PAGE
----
Kosciusko Republican printed November 11, 1846
Copy of its First Issue now on Exhibition in North Show Window of "Indianian" Office
Following the death of the late Mrs. Metcalf Beck, the home of the deceased was thoroughly cleared out and of course a quantity of waste rubbish was disclosed in various rooms. This was all gathered up and carted down to the edge of the marsh just north of the city, where it was thrown away. Much of this rubbish consisted of old and useless documents in writing and old magazines, pamphlets and newspapers. Among the latter was a copy of the Kosciusko Republican,and what is more, it happened to be the first copy of the newspaper ever printed in Warsaw of any kind.
The way that the copy mentioned came into our possession was through Ernest Kobb, who, in rummaging through the rubbish referred to, came across a newspaper neatly folded and endorsed in the neat and well kept penmanship of the late Metcalf Beck, a very fine illustration of the care he always took in his papers as well as everything else. The boy took it to his mother, Mrs. John Kobb, who prizes it very highly and we only have her permission to place the very valuable relic of early newspaperdom on exhibition in the show window of this office, where it can now be seen, for a short time.
The copy, as stated, is the very first number of any newspaper whatever, printed at the county seat. The paper had first been published at Monoquet, a very busy village in early days, located three miles north of this city, where the Harrises of South Bend had projected a saw, flouring and woolen-mill the paper being started by them with a view to procure the location of the county-seat. "The Press" as it was called, to be the organ of that movement. Charles Murray, an old-time printer, managed the office and was the editor of the paper.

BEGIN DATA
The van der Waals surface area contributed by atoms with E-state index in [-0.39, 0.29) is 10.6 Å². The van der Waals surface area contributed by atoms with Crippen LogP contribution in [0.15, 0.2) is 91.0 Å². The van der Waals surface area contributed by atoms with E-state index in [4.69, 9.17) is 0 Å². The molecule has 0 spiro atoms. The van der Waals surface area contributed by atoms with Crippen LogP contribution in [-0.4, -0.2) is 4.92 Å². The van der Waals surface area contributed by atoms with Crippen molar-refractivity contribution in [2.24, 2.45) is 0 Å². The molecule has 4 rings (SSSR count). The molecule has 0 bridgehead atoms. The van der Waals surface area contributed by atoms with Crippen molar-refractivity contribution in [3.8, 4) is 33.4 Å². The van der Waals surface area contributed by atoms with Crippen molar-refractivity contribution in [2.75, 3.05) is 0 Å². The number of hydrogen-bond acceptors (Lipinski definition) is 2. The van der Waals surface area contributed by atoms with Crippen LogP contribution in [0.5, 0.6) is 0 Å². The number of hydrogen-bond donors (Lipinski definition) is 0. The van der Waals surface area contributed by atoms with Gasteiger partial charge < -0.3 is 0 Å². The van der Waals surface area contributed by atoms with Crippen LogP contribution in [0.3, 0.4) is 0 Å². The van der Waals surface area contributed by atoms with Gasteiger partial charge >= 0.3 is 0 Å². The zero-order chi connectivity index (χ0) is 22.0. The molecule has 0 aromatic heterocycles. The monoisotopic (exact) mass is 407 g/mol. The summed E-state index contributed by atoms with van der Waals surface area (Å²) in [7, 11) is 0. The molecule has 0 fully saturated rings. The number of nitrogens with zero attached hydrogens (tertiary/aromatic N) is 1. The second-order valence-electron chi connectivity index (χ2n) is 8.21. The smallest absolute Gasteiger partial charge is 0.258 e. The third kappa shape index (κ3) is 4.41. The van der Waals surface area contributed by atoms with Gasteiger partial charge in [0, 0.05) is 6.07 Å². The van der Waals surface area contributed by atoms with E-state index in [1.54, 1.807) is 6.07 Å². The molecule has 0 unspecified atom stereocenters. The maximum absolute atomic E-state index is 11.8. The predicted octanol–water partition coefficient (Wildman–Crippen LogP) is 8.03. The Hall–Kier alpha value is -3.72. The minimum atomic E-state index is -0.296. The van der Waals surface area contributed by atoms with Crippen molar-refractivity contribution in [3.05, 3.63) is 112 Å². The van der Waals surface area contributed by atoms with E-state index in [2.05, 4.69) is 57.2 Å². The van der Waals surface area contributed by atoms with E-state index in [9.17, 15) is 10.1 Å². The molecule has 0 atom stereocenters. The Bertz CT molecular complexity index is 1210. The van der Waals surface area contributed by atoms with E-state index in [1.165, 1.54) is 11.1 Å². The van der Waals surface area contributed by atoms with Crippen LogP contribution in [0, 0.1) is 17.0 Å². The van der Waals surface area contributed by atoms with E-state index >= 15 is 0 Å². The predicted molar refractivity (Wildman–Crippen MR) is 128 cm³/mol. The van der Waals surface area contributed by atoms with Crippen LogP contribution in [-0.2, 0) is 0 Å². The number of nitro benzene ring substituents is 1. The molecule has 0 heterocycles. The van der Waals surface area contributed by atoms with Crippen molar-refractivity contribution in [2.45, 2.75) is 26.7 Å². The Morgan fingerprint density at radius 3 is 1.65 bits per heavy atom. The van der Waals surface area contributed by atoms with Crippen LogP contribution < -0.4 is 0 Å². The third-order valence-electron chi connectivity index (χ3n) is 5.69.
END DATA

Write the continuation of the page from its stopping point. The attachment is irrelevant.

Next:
After losing the county-seat the Harris brothers were anxious to dispose of the newspaper plant, and the late P. L. Runyan and Andrew J. Bair, the latter still living in this city at a ripe old age, the former having departed this life twenty or more years ago, became its owners. At that time, Mr. Beck was a resident of Leesburg. He was an expert penman and one of the most methodical, pains-taking business man the county ever contained. This feature is plainly indicated by the carefulness with which a copy of the first newspaper ever printed in Warsaw has been preserved. That issue was carefully folded in a wrapper with the following endorsement in Mr. Beck's own calligraphy:
"Kosciusko Republican - First paper ever printed in Warsaw, November 11th 1846 --Vol. 1, No. 1 --Runyan & Bair, publishers."
Somewhat worn and tattered, the old newspaper relic can be seen for a few days in the show window. It is certainly worth preserving and it is no wonder that Mrs. Kobb prizes "the first newspaper" most highly.
The Northern Indianian Thursday January 7, 1904
The older residents of Warsaw and of Kosciusko county will remember John R. Wheeler, who up to some time following the war was a resident of this place, but removed to Elizabeth, New Jersey, entirely changing the course of immigration, so far as he was concerned, nearly everybody going West instead of East, whenever they removed from the "Old Hoosier State" at all. In writing us to renew his own subscription for "The Indianian," and the Chicago InterOcean for C. P. Montieth at Claypool, he mentions the incident that appeared in these columns a few weeks ago concerning the first newspaper printed in this county, which was established at Monoquet, a lively village at that time, located three miles north of this city. At that time, and as a mere lad, Mr. Wheeler lived in Monoquet, his family having settled in that place as early as 1845. The elder Wheeler was employed in a chair shop.
As a boy he knew the Harrises, the original proprietors of the newspaper and other Monoquet people quite well, also, a character of that place whose proper name was James Hall, but to whom had been applied the sobriquet of "Rough and Ready." Mr. Wheeler, who has taken "The Indianian" ever since he removed to "The Jarsies," now a good many years ago, mentions the fact that "it is very pleasant to read about old places, old friends and the old acquaintances he formerly knew when he was a resident of Warsaw. At one time he says he "knew the owner of every farm-residence betwen Warsaw and Goshen," and ends by declaring that he can never forget the people of Kosciusko county. Mr. Wheeler has done remarkably well in the East, and is in quite comfortable circumstances, we are pleased to know.
The Northern Indianian January 21, 1904 page 4
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